Over the days since it was revealed that arbitrator Shyam Das was the deciding vote overturning Ryan Braun’s suspsension for an alleged positive test, many words have been written about this ruling, about Braun, and about the process.
Perhaps the most curious of all these pieces is one posted by Tommy Craggs at Deadspin, in which he claims that Das was concerned “about his own future”:
But put yourself in Das’s position last week. If he rules against the players, the union will almost certainly fire him. But a ruling against the league? Maybe, with his history, MLB will give him a pass. And if it doesn’t—and I’m guessing now that it won’t—Das will at least leave the job having balanced out the scales a little. Nobody wants to hire an arbitrator who looks like a management stooge. If ever there were a case for Das to throw to the players, it was this one.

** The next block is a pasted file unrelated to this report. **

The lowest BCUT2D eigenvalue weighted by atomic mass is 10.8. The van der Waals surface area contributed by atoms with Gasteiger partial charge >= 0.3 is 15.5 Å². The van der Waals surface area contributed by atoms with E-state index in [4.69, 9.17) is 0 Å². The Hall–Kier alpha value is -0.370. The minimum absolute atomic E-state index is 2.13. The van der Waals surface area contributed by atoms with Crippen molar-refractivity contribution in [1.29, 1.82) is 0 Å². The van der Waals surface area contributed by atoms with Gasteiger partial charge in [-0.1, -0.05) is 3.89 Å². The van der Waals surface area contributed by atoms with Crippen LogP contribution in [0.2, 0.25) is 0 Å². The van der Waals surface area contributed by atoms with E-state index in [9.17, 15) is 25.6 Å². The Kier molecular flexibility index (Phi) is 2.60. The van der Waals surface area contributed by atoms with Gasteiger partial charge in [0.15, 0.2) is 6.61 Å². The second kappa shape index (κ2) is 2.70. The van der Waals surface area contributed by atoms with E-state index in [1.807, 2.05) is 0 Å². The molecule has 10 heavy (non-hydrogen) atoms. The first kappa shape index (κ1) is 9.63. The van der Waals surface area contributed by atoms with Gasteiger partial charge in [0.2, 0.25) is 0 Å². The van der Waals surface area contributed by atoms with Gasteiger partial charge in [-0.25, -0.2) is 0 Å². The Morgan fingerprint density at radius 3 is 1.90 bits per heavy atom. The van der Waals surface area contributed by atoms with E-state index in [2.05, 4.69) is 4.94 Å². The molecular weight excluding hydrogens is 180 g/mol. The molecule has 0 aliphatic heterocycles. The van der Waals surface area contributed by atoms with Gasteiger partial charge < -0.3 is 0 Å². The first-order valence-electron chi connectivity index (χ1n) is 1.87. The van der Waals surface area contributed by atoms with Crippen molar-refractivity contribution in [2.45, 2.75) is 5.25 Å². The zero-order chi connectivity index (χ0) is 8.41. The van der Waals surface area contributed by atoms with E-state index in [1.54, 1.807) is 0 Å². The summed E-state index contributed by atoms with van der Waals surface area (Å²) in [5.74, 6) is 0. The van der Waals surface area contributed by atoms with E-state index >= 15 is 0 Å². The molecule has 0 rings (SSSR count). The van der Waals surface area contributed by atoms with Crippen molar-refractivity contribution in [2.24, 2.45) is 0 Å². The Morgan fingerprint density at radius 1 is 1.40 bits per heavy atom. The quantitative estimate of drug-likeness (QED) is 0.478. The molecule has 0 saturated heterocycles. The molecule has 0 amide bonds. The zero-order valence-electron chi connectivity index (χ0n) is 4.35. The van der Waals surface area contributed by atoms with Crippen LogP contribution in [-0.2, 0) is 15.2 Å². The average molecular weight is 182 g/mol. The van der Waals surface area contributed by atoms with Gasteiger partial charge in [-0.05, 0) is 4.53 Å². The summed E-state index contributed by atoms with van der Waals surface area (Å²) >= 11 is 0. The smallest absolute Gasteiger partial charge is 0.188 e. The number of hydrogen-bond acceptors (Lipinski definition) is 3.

I don’t really even know where to begin with this. It would appear to be completely unethical, if that had been the arbitrator’s thinking. Craggs writes:
we don’t know what was going through Das’s mind, and we probably never will
Ah, but Craig Calcaterra, in reviewing Craggs’ piece, says that might not be the case:
We’re going to get Das’ reasoning, by the way, within a few weeks, so we’ll be able to judge that for ourselves. Until then, I’m loathe to accuse this man of violating ethical considerations in reaching the decision he reached.
I’d agree with that. The Deadspin article appears to be going out on a very long limb. There may be many things about the Braun case that we do not yet know.